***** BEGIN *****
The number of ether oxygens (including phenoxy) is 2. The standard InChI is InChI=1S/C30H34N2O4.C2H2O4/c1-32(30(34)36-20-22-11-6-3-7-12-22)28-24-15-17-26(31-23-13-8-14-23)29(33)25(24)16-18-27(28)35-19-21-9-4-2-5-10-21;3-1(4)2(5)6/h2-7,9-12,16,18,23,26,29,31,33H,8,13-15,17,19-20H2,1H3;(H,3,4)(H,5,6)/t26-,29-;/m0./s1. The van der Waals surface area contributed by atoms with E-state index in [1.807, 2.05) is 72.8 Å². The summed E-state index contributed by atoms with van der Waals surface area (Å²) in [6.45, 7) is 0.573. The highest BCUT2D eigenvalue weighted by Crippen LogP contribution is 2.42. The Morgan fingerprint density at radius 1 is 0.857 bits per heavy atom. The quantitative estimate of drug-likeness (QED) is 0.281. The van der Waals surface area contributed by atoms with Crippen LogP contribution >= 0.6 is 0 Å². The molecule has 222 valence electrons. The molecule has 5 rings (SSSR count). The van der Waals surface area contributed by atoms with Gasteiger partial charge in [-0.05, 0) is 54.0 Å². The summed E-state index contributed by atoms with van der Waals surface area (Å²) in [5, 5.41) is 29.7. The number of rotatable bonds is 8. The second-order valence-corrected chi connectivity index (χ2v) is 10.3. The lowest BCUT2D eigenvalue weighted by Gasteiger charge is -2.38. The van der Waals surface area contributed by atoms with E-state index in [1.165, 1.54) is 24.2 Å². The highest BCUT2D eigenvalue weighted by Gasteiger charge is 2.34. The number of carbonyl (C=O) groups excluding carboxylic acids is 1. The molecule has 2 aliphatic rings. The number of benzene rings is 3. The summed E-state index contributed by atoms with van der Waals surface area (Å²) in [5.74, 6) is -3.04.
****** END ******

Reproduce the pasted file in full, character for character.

The number of ether oxygens (including phenoxy) is 2. The standard InChI is InChI=1S/C30H34N2O4.C2H2O4/c1-32(30(34)36-20-22-11-6-3-7-12-22)28-24-15-17-26(31-23-13-8-14-23)29(33)25(24)16-18-27(28)35-19-21-9-4-2-5-10-21;3-1(4)2(5)6/h2-7,9-12,16,18,23,26,29,31,33H,8,13-15,17,19-20H2,1H3;(H,3,4)(H,5,6)/t26-,29-;/m0./s1. The van der Waals surface area contributed by atoms with E-state index in [1.807, 2.05) is 72.8 Å². The summed E-state index contributed by atoms with van der Waals surface area (Å²) in [6.45, 7) is 0.573. The highest BCUT2D eigenvalue weighted by Crippen LogP contribution is 2.42. The Morgan fingerprint density at radius 1 is 0.857 bits per heavy atom. The quantitative estimate of drug-likeness (QED) is 0.281. The van der Waals surface area contributed by atoms with Crippen LogP contribution >= 0.6 is 0 Å². The molecule has 222 valence electrons. The molecule has 5 rings (SSSR count). The van der Waals surface area contributed by atoms with Gasteiger partial charge in [-0.05, 0) is 54.0 Å². The summed E-state index contributed by atoms with van der Waals surface area (Å²) in [5, 5.41) is 29.7. The number of rotatable bonds is 8. The second-order valence-corrected chi connectivity index (χ2v) is 10.3. The lowest BCUT2D eigenvalue weighted by Gasteiger charge is -2.38. The van der Waals surface area contributed by atoms with E-state index in [1.165, 1.54) is 24.2 Å². The highest BCUT2D eigenvalue weighted by Gasteiger charge is 2.34. The number of carbonyl (C=O) groups excluding carboxylic acids is 1. The molecule has 2 aliphatic rings. The number of benzene rings is 3. The summed E-state index contributed by atoms with van der Waals surface area (Å²) in [5.74, 6) is -3.04.